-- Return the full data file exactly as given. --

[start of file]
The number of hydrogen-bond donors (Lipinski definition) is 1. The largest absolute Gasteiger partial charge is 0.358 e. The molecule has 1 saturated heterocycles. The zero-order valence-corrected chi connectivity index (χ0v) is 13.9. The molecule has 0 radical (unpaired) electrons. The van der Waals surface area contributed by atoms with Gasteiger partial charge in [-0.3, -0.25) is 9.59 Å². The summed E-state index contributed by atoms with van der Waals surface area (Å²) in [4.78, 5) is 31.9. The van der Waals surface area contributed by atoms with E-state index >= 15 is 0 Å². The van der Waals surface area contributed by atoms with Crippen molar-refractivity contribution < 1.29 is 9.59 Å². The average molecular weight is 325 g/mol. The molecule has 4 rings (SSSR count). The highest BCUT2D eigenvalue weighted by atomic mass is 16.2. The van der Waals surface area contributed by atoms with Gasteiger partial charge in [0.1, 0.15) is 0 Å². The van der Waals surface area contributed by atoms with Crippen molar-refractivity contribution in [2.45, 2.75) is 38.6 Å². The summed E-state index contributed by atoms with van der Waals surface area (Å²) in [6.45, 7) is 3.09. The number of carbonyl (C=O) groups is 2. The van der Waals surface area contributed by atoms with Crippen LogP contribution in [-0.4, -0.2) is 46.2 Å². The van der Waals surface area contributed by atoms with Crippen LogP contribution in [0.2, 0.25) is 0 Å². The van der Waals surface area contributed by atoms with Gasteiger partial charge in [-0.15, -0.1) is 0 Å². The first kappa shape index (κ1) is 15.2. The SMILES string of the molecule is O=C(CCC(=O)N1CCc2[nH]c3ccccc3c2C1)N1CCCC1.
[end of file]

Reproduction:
The number of hydrogen-bond donors (Lipinski definition) is 1. The largest absolute Gasteiger partial charge is 0.358 e. The molecule has 1 saturated heterocycles. The zero-order valence-corrected chi connectivity index (χ0v) is 13.9. The molecule has 0 radical (unpaired) electrons. The van der Waals surface area contributed by atoms with Gasteiger partial charge in [-0.3, -0.25) is 9.59 Å². The summed E-state index contributed by atoms with van der Waals surface area (Å²) in [4.78, 5) is 31.9. The van der Waals surface area contributed by atoms with E-state index >= 15 is 0 Å². The van der Waals surface area contributed by atoms with Crippen molar-refractivity contribution < 1.29 is 9.59 Å². The average molecular weight is 325 g/mol. The molecule has 4 rings (SSSR count). The highest BCUT2D eigenvalue weighted by atomic mass is 16.2. The van der Waals surface area contributed by atoms with Gasteiger partial charge in [0.1, 0.15) is 0 Å². The van der Waals surface area contributed by atoms with Crippen molar-refractivity contribution in [2.45, 2.75) is 38.6 Å². The summed E-state index contributed by atoms with van der Waals surface area (Å²) in [6.45, 7) is 3.09. The number of carbonyl (C=O) groups is 2. The van der Waals surface area contributed by atoms with Crippen LogP contribution in [-0.4, -0.2) is 46.2 Å². The van der Waals surface area contributed by atoms with Crippen LogP contribution in [0.2, 0.25) is 0 Å². The van der Waals surface area contributed by atoms with Gasteiger partial charge in [-0.15, -0.1) is 0 Å². The first kappa shape index (κ1) is 15.2. The SMILES string of the molecule is O=C(CCC(=O)N1CCc2[nH]c3ccccc3c2C1)N1CCCC1.